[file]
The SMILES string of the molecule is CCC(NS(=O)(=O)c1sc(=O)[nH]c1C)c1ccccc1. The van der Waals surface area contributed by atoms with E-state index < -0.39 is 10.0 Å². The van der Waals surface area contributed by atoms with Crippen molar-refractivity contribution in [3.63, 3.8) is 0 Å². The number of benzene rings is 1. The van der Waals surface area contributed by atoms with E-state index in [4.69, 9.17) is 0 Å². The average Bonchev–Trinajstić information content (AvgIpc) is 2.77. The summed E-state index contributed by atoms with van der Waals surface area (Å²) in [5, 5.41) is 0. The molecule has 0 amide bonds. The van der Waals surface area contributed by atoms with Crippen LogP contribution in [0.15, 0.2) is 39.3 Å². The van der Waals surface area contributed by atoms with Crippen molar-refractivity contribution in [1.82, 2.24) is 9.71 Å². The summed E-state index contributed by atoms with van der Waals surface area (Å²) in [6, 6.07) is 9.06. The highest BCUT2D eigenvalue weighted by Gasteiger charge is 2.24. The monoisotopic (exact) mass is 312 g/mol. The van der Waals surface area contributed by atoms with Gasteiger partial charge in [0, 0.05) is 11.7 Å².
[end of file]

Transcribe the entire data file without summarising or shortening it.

The SMILES string of the molecule is CCC(NS(=O)(=O)c1sc(=O)[nH]c1C)c1ccccc1. The van der Waals surface area contributed by atoms with E-state index < -0.39 is 10.0 Å². The van der Waals surface area contributed by atoms with Crippen molar-refractivity contribution in [3.63, 3.8) is 0 Å². The number of benzene rings is 1. The van der Waals surface area contributed by atoms with E-state index in [4.69, 9.17) is 0 Å². The average Bonchev–Trinajstić information content (AvgIpc) is 2.77. The summed E-state index contributed by atoms with van der Waals surface area (Å²) in [5, 5.41) is 0. The molecule has 0 amide bonds. The van der Waals surface area contributed by atoms with Crippen LogP contribution in [0.15, 0.2) is 39.3 Å². The van der Waals surface area contributed by atoms with Crippen molar-refractivity contribution in [1.82, 2.24) is 9.71 Å². The summed E-state index contributed by atoms with van der Waals surface area (Å²) in [6, 6.07) is 9.06. The highest BCUT2D eigenvalue weighted by Gasteiger charge is 2.24. The monoisotopic (exact) mass is 312 g/mol. The van der Waals surface area contributed by atoms with Gasteiger partial charge in [0, 0.05) is 11.7 Å².